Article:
“Too many tomatoes!” We’ve all heard this lament—especially after a
long, hot summer.
But as far as I’m concerned, there’s no such thing as
too much of this luscious, late-summer vegetable (which is botanically a
fruit!), whether you grow them in your own garden or buy them from the
local farm market.
According to aficionados, the biggest mistake people make is to
refrigerate tomatoes. This compromises their flavor and gives them a
mealier texture. Better to buy what is needed for the near term and
simply store them on a countertop, away from direct sun.
When buying tomatoes, generally you’d want fairly firm, smooth ones
that feel heavy for their size. But in late summer, when you might want
to use them for cold soups or sauces, don’t hesitate to go for softer,
squishier tomatoes, but do use them right away.
Tomatoes and tomato products are so commonplace that we sometimes
fail to acknowledge them as the nutritional powerhouses that they are.
One medium tomato can provide the following Daily Values: 40% Vitamin C,
20% of Vitamin A (converted by the body from Beta Carotene) and 10% of
Potassium. Tomatoes are also the richest sources of lycopene, an
antioxidant that has been found to produce numerous health benefits,
including protection from certain cancers.
The best reason to enjoy tomatoes in late summer is for their
incomparable flavors and their versatility in the kitchen. Enjoy them by
the bushel while you still can.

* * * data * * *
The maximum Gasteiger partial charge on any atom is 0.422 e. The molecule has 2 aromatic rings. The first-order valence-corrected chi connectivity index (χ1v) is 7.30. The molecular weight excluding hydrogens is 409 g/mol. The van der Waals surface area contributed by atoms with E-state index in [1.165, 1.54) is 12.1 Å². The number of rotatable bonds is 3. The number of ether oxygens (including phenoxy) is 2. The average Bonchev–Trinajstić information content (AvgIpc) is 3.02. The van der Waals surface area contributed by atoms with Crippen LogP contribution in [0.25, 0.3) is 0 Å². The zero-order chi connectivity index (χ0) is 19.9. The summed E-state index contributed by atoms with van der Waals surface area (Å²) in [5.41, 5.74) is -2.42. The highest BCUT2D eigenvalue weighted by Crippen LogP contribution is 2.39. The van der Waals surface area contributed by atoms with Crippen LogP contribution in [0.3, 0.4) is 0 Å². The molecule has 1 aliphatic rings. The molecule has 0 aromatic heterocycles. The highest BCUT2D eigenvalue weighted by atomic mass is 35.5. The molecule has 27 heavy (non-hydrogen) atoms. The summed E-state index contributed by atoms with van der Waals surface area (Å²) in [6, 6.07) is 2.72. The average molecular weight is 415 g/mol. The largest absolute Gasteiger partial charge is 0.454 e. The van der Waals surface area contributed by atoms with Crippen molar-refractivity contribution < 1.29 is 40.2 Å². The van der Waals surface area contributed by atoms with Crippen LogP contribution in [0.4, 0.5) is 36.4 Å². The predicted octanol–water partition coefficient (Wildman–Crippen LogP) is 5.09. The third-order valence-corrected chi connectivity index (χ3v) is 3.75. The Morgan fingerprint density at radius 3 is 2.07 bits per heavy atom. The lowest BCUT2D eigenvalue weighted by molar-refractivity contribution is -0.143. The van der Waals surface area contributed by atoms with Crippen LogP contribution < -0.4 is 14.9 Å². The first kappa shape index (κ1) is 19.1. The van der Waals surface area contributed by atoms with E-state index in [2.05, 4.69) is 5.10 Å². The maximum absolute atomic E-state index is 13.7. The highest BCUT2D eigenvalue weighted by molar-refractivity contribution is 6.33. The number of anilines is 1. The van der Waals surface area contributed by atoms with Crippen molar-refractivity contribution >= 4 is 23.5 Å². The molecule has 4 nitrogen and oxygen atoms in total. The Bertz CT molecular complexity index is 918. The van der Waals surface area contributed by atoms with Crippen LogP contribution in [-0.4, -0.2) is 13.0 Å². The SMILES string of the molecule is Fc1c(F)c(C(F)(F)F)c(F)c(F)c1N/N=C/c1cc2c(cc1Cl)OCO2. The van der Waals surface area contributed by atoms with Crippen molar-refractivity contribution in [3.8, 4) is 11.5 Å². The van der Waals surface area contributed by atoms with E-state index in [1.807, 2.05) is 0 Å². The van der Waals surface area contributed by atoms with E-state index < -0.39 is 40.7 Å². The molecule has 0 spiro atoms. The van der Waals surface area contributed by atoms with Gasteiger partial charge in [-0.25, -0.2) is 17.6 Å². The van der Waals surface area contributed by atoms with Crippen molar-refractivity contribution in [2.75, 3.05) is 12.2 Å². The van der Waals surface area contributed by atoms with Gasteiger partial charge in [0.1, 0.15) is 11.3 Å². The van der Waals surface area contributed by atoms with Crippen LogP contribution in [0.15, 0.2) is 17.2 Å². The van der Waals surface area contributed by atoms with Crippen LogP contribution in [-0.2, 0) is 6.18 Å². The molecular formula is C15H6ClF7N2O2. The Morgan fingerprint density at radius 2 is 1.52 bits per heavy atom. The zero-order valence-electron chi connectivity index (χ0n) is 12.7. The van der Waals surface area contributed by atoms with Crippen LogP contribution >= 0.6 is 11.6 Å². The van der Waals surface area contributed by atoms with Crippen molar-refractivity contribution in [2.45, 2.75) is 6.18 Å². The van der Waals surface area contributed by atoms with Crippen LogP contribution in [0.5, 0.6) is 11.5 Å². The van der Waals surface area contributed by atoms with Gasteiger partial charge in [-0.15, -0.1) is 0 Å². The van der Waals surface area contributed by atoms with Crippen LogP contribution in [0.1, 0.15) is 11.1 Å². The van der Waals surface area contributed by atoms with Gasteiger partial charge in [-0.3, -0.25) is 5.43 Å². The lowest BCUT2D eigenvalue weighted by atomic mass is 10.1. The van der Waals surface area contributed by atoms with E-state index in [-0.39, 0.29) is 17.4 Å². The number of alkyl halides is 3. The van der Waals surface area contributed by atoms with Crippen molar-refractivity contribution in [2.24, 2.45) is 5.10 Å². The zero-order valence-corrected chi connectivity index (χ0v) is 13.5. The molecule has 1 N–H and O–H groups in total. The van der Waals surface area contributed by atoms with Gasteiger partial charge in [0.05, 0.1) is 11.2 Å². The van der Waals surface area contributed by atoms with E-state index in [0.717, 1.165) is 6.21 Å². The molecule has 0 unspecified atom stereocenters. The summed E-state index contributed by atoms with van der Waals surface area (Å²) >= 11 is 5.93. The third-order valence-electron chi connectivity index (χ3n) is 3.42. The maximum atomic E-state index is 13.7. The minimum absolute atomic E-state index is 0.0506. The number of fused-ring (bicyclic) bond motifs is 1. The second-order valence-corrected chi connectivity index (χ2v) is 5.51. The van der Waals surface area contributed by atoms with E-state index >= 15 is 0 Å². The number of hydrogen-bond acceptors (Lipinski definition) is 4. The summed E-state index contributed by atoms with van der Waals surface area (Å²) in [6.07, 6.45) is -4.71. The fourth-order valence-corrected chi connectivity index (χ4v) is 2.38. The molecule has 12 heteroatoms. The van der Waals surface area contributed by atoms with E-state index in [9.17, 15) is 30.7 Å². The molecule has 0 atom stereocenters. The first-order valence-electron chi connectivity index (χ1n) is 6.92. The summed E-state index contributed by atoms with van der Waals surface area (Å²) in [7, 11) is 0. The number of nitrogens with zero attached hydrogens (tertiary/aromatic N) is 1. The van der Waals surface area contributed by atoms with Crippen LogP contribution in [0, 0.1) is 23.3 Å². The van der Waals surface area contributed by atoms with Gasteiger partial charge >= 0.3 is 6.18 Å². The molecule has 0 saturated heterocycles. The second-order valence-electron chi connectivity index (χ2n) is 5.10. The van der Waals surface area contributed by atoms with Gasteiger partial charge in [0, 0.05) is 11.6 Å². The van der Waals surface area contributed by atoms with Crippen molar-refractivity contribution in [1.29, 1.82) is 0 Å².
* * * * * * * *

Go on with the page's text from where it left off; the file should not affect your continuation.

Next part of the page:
FRESH SUMMER TOMATO SAUCE
Makes enough for 1 pound pasta, about 6 servings
The lush tomatoes of late summer can hardly be put to better use.
2 tablespoons extra-virgin olive oil
3 to 4 cloves garlic, minced
1 small onion, finely chopped
2 pounds very ripe, fresh tomatoes, coarsely chopped
1/4 cup oil-cured sun-dried tomatoes
1/4 cup fresh basil leaves
2 tablespoons chopped fresh oregano,
or 1 teaspoon dried oregano
Juice of 1/2 lemon
2 tablespoons capers, or 1/4 cup chopped
green olives, optional
Hot or warm cooked pasta
Salt and freshly ground black pepper
Heat 1 tablespoon of the oil in a small skillet. Add the garlic and
onion and sauté over medium-low heat until golden.
In a food processor, combine the garlic-onion mixture with the remaining
oil, tomatoes, dried tomatoes, basil, oregano, lemon juice, and optional
capers. Process, pulsing on and off, until the mixture is coarsely and
evenly chopped, but not pureed.
Toss with hot or cold pasta, season to taste with salt and pepper, and
Recipe adapted from “Pasta East to West” by Nava Atlas.
By Nava Atlas, author of The Vegetarian 5-Ingredient Gourmet. Copyright (c) Nava Atlas. Reprinted by permisison of Nava Atlas.
By Nava Atlas, author of The Vegetarian 5-Ingredient Gourmet.